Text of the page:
Insurance Underpayments, the Issue That is Plaguing Orthopedic Billing the Most

Insurance underpayments continues to be a major concern for medical practices across the United States; more so for orthopedic surgeons, who, despite serving in a more critical specialty, find it hard to fully recover their medical cost. Because most of the orthopedic procedures happen to be highly expensive, even a marginal percentage of insurance underpayments might turn out to be a major drain on practitioners’ revenue, which could severely spoil clinical and operational efficiency. With orthopedic surgeons’ insurance underpayments touching an all-time high of 10 percent and potentiality to reach 20 percent, it may be time that orthopedic surgeons relooked at their medical billing practices and process, and aggressively track and resolve their underpayments. It is encouraging that significant portion of these underpayments (as high as 7 to 10 percent) can easily be made good with a refined and robust orthopedic-specific medical billing.

While most of the underpayments may be linked to refusal by the insurance carriers, the root-cause may be inherent in orthopedic surgeons’ medical billing policies and procedures: Orthopedic Billing

  • To begin with orthopedic surgeons may have not been enrolled and approved by insurers.
  • They may not have taken due diligence in verifying patients’ eligibility for services prior to the actual appointment; there could have been lack of technology integration with practice management system to verify coverage for patients’ orthopedic procedures.
  • Orthopedic surgeons may have not been cautious in seeing pre-authorization or precertification, in the absence which payers are automatically authorized to reject payments for  procedures and services even if they have been proved to be medically necessary.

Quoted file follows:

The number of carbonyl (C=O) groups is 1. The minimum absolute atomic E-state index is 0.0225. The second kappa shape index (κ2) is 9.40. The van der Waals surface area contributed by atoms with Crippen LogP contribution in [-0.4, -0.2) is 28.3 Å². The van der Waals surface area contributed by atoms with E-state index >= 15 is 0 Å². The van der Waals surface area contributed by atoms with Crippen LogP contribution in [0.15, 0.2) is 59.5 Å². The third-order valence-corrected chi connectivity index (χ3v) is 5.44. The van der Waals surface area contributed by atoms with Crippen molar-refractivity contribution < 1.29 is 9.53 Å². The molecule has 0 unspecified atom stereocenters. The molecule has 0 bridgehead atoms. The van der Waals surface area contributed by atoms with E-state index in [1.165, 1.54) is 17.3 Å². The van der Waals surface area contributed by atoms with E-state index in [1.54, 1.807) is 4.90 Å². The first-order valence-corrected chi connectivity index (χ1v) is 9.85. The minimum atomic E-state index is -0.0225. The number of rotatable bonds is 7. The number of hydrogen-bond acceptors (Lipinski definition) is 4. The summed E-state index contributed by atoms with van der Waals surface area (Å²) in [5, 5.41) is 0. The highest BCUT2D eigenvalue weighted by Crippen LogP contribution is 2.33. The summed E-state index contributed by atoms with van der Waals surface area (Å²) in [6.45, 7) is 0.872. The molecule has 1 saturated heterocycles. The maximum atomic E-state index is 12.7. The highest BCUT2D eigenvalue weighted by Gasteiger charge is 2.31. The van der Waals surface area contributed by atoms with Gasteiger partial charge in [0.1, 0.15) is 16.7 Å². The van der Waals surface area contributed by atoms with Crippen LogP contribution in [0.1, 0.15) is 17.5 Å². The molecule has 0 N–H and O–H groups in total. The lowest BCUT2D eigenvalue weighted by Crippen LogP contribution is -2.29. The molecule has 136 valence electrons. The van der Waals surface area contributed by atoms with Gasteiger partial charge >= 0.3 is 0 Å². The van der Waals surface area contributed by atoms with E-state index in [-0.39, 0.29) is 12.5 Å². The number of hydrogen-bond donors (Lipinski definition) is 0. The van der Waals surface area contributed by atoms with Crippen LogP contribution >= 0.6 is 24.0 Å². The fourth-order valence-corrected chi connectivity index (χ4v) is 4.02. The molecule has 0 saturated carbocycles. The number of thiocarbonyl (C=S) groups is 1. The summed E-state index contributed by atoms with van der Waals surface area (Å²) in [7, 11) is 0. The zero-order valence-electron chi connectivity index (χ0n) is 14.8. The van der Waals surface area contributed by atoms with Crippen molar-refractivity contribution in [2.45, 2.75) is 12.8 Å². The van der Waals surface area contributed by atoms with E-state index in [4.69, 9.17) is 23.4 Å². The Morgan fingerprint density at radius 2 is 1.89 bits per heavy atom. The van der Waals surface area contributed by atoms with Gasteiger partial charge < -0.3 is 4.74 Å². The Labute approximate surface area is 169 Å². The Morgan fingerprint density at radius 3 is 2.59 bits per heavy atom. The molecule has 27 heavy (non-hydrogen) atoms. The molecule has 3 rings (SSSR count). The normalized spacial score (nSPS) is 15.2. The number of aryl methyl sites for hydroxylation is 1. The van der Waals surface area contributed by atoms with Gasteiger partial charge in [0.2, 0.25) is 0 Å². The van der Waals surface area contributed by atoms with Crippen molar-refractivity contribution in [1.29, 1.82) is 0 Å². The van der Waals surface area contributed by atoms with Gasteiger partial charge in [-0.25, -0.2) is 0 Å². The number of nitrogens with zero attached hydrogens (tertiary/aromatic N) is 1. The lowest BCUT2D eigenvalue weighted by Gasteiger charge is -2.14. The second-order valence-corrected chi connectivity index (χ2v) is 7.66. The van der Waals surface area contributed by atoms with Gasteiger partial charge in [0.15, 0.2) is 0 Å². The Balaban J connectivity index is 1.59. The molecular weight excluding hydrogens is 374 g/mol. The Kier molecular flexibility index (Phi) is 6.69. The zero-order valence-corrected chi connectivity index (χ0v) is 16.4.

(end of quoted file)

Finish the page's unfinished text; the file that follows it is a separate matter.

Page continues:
• Orthopedic surgeons’ staff may have left deductible or coinsurance uncollected from patients.
  • Major portion of patients may have been Medicare and Medicaid beneficiaries, whose reimbursements are lower than most of the popular commercial insurance plans.
  • There could have been coding errors (either under-coding or over-coding) due to coding staff’s incompetence. And with orthopedic coding likely to be more complex and vast post ICD-10, the scope for coding may be even more.
  • There could have been considerable in claim submission, so much so that insurance payers could reject them on grounds of being too late to be accepted.
  • Lack of denial management too may have been another reason; it takes special expertise to track and follow up denials in a system characterized by multiple payers

It really takes an effective system to monitor and compare underpayments against contracted fee schedules, be it is Medicare, Medicaid or popular commercial health plans. The reasons for underpayments such as the ones highlighted can only be unearthed through a careful analysis of Revenue Cycle Management processes employed by orthopedic surgeons. – which has been a resource center for comprehensive medical billing solutions – can mediate the deployment of resources (orthopedic billing specialists) that offer remedial solutions to underpayment issue plaguing the orthopedic surgeons. Significant of advantage of sourcing resources through our platform is that you will get discover the real reason for a decrease in revenue; problems that should be addressed such as credentialing, insurance verification/precertification, collections, coding, and payer mix; and recognize the reasons for denials and comparing payments to the fee schedule to resolve issues with payers.